From "Doctors Gave Her Antipsychotics. She Decided to Live With Her Voices. A new movement wants to shift mainstream thinking away from medication and toward greater acceptance" Daniel Bergner (NYT)(adapted from the book "The Mind and the Moon: My Brother’s Story, the Science of Our Brains, and the Search for Our Psyches"). 

[Caroline Mazel-Carlton] began leading Hearing Voices Network support groups — which are somewhat akin to Alcoholics Anonymous meetings — for people with auditory and visual hallucinations. The groups, with no clinicians in the room, gathered on secondhand chairs and sofas in humble spaces rented by the alliance. What psychiatry terms psychosis, the Hearing Voices Movement refers to as nonconsensus realities, and a bedrock faith of the movement is that filling a room with talk of phantasms will not infuse them with more vivid life or grant them more unshakable power. Instead, partly by lifting the pressure of secrecy and diminishing the feeling of deviance, the talk will loosen the hold of hallucinations and, crucially, the grip of isolation.... 

At the outset, Mazel-Carlton invited everyone to open up by reminding: “This is where I can go if I have direct experiences of the divine. It’s a place I can go, if I’m someone with a psychiatric label, to talk about spirituality without having my experience pathologized. We validate one another here.”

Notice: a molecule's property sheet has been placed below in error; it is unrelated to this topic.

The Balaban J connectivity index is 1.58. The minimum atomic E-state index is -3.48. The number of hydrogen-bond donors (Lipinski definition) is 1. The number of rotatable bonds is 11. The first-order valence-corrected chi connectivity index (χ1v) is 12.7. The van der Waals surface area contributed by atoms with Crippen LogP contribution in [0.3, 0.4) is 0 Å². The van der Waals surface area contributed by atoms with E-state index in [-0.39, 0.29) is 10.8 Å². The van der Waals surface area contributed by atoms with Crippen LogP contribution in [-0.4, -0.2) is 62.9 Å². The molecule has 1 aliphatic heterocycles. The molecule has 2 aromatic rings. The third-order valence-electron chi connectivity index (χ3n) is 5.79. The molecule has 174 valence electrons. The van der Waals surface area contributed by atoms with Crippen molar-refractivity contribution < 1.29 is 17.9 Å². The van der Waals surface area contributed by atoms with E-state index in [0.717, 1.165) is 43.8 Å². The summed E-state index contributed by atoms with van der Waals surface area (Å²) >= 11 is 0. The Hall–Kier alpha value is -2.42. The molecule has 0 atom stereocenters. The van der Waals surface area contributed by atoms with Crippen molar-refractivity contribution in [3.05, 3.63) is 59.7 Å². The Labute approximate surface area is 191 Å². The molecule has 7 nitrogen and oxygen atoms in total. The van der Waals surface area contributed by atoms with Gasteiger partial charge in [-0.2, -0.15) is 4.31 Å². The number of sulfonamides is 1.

A man described being rocked and comforted by “an upside-down angel” when he was growing up. Mazel-Carlton modeled an H.V.N. principle that prizes curiosity about other realities by asking the man for more about his experience. In reply to another participant, she said, “I’m so sorry that people are refusing to honor your soul’s identity.” 

Then a woman talked about visiting her grandmother in a nursing home during Covid and seeing her grandmother’s “glowing pink orb rising from her chest” and everything as “sparkling and glowing and timeless.” The woman said, “Everything was connected; there was this pulse, this flow” — and there was a fight with a nurse when the woman, feeling that she was God, took off her mask. A psychiatrist labeled her psychotic, “so I couldn’t keep telling him my experiences, because he was telling me I’m sick, and I’m not sick.” 

In this, according to the mainstream view, she was confirming her illness; denial of one’s diagnosis, termed anosognosia, is seen as a glaring symptom of psychotic disorder.

Much more at the NYT article (or, alternatively, the book).

David Mamet talks to Joe Rogan about why we need the Bible.